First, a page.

TITLE

Treatment Options for Anisohyperopia

AUTHOR(S)
Granet, David B.; Christian, William; Gomi, Cintia F.; Banuelos, Lydia; Castro, Erika
PUB. DATE
July 2006
SOURCE
Journal of Pediatric Ophthalmology & Strabismus;Jul/Aug2006, Vol. 43 Issue 4, p207
SOURCE TYPE
Academic Journal
DOC. TYPE
Article
ABSTRACT
Purpose: To investigate the success of conventional methods in the treatment of anisohyperopic amblyopia. Methods: A retrospective chart review of all patients with anisohyperopic amblyopia seen at the UCSD/Ratner Children's Eye Center during a 42-month period was performed. The charts of 35 patients aged 3 to 14 years (mean age, 6.8 years) with 1.5 to 6.5 diopters of anisohyperopia were reviewed. Main outcome measures were the difference in refractive error and the pre- and post-treatment Snellen equivalent distance acuities. Treatment consisted of one or a combination of the following: spectacles, contact lenses, patching, and atropine. Binocularity was determined using the Titmus test. Compliance to treatment also was rated. Results: Thirteen (37.1%) patients were treated with spectacles alone, 11 (31.5%) were treated with a combination of atropine and patching, 8 (22.8%) were treated with patching alone, 2 (5.7%) received blurring contact lenses, and 1 (2.9%) patient was treated with atropine alone. The average pretreatment visual acuity was 20/108, with an improvement to an average of 20/27 at the termination of treatment. Ninety-four percent of the patients obtained a visual acuity of 20/40 or better. Conclusions: Conventional methods of treatment are effective in improving vision and binocular status in anisohyperopia. Depending on the patient, only spectacles may be required.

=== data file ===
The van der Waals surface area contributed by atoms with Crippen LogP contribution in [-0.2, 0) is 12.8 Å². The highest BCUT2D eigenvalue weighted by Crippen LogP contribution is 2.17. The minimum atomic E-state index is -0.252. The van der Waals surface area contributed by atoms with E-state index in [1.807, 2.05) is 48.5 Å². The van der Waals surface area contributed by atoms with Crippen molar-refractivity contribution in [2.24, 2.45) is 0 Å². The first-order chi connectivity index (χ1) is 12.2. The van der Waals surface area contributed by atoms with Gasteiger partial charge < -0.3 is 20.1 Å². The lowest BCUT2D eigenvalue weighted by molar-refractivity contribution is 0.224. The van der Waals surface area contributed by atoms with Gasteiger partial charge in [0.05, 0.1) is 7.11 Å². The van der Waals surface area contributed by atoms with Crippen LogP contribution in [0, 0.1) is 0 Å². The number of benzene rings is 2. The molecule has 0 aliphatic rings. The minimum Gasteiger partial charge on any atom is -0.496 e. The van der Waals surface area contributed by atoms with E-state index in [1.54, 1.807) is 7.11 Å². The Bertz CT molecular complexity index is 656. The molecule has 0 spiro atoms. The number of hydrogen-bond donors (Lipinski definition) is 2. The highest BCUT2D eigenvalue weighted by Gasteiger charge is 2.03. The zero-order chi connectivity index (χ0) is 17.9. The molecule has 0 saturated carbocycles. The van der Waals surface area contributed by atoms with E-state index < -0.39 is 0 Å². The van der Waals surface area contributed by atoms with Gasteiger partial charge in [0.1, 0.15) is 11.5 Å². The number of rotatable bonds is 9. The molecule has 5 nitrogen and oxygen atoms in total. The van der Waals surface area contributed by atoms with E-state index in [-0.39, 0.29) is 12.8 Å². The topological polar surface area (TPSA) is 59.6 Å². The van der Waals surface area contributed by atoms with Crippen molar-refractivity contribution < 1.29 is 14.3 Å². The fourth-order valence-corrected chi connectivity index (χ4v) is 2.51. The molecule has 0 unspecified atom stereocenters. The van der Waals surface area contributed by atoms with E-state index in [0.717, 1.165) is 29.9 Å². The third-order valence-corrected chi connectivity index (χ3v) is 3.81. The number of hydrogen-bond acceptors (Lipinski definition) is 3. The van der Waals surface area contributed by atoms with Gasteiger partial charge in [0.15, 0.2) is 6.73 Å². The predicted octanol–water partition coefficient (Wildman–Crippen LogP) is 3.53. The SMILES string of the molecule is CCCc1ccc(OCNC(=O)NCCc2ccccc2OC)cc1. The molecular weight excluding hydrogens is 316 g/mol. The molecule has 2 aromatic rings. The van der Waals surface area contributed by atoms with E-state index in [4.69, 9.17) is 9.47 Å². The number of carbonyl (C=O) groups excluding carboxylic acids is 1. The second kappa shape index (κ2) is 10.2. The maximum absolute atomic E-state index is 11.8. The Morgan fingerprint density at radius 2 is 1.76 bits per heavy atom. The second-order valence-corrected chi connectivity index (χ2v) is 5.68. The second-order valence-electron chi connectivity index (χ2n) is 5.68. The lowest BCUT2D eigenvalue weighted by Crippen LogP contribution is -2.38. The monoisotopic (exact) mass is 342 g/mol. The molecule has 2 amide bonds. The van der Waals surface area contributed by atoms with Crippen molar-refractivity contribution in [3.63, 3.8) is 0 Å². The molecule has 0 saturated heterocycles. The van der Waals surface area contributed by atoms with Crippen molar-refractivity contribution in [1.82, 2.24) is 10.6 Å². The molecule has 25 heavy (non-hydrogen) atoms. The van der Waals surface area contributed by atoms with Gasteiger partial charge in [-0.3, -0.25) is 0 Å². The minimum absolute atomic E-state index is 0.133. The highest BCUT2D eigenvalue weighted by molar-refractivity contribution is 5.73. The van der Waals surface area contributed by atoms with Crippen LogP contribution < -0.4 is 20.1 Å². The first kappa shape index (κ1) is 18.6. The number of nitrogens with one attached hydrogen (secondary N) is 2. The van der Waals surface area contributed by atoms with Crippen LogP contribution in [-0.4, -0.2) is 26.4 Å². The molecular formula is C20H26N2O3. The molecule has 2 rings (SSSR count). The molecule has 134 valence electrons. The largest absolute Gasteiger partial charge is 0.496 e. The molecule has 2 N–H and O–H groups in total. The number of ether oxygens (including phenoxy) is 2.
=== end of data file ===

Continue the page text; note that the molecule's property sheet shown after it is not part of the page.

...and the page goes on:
ACCESSION #
21559237

 

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